22 May - 13 June 2021
The cross hatching grid pattern seen in many of these works is the miny’tji or sacred design for the fresh waters of the Djapu clan at their homeland, Waṉḏawuy now an outstation about 150 kilometres south of Yirrkala and inland from Blue Mud Bay.
Miny’tji is effectively a language which provides a mnemonic code to a defined text which are the words of the epic song cycle of the place depicted. Hundreds of 10-50 stanza songs which can, and in rare cases have been, recorded, transcribed and translated. So that each miny’tji literally translates to multiple volumes akin to the Illiad or the Odyssey.
This Djapu clan outstation (and spiritual residence for Ancestral Beings Mäna the Shark and Bol’ŋu the Thunderman) is surrounded by permanent freshwater. Rains inspired by the actions of Bol’ŋu feed the rivers and fill the billabongs. Catfish and mussels, freshwater crayfish and others feed the Yolŋu and wild life. The waters are home for the shark Mäna. The grid refers to the landscape of Wandawuy; In the dry season the river becomes a network of billabongs surrounded by ridges and high banks. Its structure also having reference at one level to woven fish traps.
Ancestral Hunters set a fishtrap here. These Yolngu people are called Bärngbarng and Monuḻa who came to cut the trees named Guḻuwu, Gathurrmakarr, Nyenyi, Rulwirrika and Gananyarra - all Dhuwa trees.
They used straight young trees. And cut them with their axes called Gaymaḻarri, Bitjutju. Areas of the river are staked by the Yolŋu and branches interwoven through them. Then the water is polluted by a particular pulped bark called dhaŋgi (Planchonia careya- ‘Cocky Apple’) that anaesthetises the Gaṉŋal that hobble to the surface. With nets constructed similarly to the the beak of Galumay the Pelican, known as ganybu, the Yolŋu wade through the waters scooping up the fish. As the songs record, it has been fished this way since Ancestral times. Gaṉŋal the catfish, totem for the Djapu is ceremonially sung as is Galumay the pelican. Both these species frequent the waters of Waṉḏawuy.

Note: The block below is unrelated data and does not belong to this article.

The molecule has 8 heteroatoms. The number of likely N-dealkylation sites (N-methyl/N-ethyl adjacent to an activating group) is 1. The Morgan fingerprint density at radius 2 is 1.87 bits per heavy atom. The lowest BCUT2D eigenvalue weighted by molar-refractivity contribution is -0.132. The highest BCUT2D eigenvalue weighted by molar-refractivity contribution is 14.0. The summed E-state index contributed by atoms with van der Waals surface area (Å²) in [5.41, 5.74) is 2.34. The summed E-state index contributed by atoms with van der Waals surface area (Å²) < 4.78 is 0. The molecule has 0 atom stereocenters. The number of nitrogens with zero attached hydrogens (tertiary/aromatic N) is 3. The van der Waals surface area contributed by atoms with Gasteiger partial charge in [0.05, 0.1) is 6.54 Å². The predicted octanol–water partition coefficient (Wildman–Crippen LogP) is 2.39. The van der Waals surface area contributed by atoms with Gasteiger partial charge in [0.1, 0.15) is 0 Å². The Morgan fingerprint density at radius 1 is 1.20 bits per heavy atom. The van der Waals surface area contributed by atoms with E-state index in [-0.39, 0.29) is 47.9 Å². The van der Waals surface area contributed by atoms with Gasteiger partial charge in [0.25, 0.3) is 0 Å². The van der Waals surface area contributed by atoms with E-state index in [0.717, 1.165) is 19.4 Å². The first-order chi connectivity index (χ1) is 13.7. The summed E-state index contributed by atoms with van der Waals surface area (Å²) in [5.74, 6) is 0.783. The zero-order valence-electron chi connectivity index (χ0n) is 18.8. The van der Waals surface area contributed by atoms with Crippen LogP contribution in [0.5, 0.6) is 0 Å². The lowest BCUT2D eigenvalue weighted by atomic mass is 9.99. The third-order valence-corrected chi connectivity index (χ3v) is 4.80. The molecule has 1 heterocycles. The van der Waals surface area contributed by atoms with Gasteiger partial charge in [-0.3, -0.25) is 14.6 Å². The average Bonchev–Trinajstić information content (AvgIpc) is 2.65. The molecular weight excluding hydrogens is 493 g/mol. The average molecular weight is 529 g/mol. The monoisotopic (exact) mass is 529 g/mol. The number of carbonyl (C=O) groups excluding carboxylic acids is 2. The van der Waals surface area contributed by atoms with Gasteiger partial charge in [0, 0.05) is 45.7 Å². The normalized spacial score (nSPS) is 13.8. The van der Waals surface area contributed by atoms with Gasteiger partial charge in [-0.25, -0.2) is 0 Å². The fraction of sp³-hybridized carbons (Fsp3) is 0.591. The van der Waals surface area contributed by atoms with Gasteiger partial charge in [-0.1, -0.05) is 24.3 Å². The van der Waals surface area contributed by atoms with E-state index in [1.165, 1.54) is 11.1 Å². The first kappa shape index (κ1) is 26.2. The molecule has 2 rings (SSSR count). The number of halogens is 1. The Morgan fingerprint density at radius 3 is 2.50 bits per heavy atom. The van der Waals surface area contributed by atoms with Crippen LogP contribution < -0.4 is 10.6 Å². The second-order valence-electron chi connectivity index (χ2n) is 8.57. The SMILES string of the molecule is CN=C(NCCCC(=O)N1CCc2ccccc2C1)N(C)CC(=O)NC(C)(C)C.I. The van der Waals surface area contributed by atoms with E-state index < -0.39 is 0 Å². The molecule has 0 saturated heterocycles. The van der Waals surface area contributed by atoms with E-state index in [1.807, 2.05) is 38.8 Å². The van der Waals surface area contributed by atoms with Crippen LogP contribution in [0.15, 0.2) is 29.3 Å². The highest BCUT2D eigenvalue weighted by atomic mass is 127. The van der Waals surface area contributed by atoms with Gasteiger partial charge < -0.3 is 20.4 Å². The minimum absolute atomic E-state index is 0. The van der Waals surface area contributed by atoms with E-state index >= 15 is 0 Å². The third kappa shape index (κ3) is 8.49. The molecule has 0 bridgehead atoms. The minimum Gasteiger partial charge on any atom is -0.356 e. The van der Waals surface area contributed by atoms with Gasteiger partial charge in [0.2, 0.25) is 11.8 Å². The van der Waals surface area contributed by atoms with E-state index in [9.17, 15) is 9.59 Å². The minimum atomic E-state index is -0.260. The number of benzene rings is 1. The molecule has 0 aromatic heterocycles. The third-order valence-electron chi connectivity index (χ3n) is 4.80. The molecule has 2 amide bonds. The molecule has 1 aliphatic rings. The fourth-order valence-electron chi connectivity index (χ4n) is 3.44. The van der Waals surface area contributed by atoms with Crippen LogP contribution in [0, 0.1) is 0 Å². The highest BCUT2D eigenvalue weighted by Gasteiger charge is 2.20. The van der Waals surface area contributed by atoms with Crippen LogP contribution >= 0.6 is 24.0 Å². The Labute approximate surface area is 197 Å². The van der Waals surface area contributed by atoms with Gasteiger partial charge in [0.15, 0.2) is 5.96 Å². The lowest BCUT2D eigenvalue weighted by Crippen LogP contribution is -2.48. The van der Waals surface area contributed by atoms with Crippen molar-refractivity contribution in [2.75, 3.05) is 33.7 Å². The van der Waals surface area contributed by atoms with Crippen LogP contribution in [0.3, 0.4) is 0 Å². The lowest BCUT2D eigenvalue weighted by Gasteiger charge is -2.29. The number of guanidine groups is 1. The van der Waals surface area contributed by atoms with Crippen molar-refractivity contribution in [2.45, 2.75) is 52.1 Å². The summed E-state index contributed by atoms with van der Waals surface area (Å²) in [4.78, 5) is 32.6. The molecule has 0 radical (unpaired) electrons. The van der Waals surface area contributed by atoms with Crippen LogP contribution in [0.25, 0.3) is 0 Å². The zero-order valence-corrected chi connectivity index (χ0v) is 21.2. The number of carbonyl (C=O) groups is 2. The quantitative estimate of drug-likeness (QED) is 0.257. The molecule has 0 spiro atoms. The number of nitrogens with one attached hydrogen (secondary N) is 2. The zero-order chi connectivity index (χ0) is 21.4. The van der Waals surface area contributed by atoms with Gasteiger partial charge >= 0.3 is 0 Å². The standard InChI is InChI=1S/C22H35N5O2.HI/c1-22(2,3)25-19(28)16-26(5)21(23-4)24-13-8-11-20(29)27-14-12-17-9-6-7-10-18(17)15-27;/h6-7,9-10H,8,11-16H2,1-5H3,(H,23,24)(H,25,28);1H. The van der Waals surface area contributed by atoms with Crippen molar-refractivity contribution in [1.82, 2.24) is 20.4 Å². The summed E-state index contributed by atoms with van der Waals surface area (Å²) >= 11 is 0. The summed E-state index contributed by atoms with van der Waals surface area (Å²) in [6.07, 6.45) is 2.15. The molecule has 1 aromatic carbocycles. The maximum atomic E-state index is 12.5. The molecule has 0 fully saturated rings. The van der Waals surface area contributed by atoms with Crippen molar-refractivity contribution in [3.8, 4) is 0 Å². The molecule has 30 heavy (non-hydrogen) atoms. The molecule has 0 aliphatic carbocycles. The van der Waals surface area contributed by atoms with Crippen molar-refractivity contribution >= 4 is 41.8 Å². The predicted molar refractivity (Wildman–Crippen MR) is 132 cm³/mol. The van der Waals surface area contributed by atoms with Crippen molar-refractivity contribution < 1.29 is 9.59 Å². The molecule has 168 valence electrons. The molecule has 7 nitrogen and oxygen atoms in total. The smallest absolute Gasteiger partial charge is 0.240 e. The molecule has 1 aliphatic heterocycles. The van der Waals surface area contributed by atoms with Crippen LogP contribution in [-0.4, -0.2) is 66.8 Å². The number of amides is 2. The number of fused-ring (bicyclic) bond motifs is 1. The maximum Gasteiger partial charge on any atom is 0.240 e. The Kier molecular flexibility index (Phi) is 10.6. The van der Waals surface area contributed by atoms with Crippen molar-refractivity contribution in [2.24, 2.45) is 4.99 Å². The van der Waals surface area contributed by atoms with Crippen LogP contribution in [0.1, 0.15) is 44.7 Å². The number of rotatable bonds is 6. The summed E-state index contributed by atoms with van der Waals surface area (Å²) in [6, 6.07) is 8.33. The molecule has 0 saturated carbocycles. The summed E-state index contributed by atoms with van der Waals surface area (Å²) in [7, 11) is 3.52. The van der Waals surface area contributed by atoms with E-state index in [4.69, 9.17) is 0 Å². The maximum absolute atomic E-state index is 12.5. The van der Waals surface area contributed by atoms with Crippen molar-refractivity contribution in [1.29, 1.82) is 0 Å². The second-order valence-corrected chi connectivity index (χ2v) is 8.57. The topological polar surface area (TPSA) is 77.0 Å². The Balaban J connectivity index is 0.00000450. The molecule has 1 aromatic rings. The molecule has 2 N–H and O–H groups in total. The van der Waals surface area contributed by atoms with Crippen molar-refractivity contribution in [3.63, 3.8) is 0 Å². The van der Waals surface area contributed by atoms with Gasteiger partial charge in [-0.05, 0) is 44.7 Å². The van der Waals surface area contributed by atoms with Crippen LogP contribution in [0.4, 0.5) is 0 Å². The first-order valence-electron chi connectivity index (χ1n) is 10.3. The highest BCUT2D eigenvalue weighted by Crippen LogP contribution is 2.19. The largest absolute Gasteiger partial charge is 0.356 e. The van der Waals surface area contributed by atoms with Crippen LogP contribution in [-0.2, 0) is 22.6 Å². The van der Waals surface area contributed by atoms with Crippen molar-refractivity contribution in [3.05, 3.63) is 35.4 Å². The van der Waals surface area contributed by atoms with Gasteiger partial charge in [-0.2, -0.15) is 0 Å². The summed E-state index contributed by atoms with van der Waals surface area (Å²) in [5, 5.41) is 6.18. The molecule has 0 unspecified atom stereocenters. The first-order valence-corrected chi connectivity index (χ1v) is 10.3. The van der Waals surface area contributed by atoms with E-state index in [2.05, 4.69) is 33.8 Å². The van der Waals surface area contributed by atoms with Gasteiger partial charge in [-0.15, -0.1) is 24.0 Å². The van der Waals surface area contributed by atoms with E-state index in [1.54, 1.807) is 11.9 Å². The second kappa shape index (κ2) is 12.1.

Meanwhile in events far far away Mäṉa the ancestral shark has been speared. In pain, fear and anger it drives through, and sometimes under, the landscape, until he is momentarily restrained by the trap which has been laid. Unable to break the bonds of mortality his fury increases.
Until the powers and physical strength of the Shark overcome the efforts of mere mortals. Mäna’s ire and thrashing tail smash the trap and muddy the water.
The hunters witness the strength of Mäna and sing his actions, the thrashing of his tail for one, the muddying, sanctification or contamination of the water. The grid lines having reference to the trap, the cross hatched squares referring to differing states of the freshwater - the source of Djapu soul.
At ceremony appropriate participants for mortuary rites enter the shelter (woven together like the unsuccessful trap) where the deceased has been lying in state. Sacred spears tipped with stingray barbs, manifestations of Mäna’s teeth, stand up alongside the shelter. The sacred song cycles of Mäna in the water at Waṉḏawuy are intoned with music from the Yiḏaki (didjeridu) and Biḻma (clapsticks). At the prescribed time at the conclusion of ceremony the dancers crash through the walls of the deceased’s shelter imitating the actions of Mäna at the trap. They are not acting but becoming the shark. This action has reference to the release of the deceased’s soul, back to the sacred waters of Wandawuy to be reunited with its ancestors awaiting rebirth. Literally breaking the earthly shackles that bind the spirit to this dimension.
Waṉḏawuy literally means place of the Sharks head where in the larger context of the song cycles of Mana’s journey his head came to rest after being butchered and distributed through the land.
The people who have painted this body of work have all lived for extensive periods of time, if not their whole life, in this place. They have all given their own hand and vision to a faithful rendition of its nature. They each correctly ‘spell’ the words of that sacred epic poetry. And yet each piece is so different within that tightly prescribed discipline. Like the different handwriting of the scribes of ancient texts in Western culture. Individual humanity and artistry will not be denied. Just as infinite progression of the soul cannot be impeded.
Will Stubbs - Coordinator Buku-Larrnggay Mulka
*Noŋgirrŋa Marawili's artwork appears courtesy of the Alcaston Gallery
This exhibition is brought to you by Outstation, in collaboration with the following art centres:
When and where
22 May - 13 June 2021
8 Parap Place
This Outstation exhibition is comprised of works from the following artists:
- Balwaldja Wanapa Munuŋgurr
- Marrnyula Munuŋgurr
- Noŋgirrŋa Marawili
- Yimula Munuŋgurr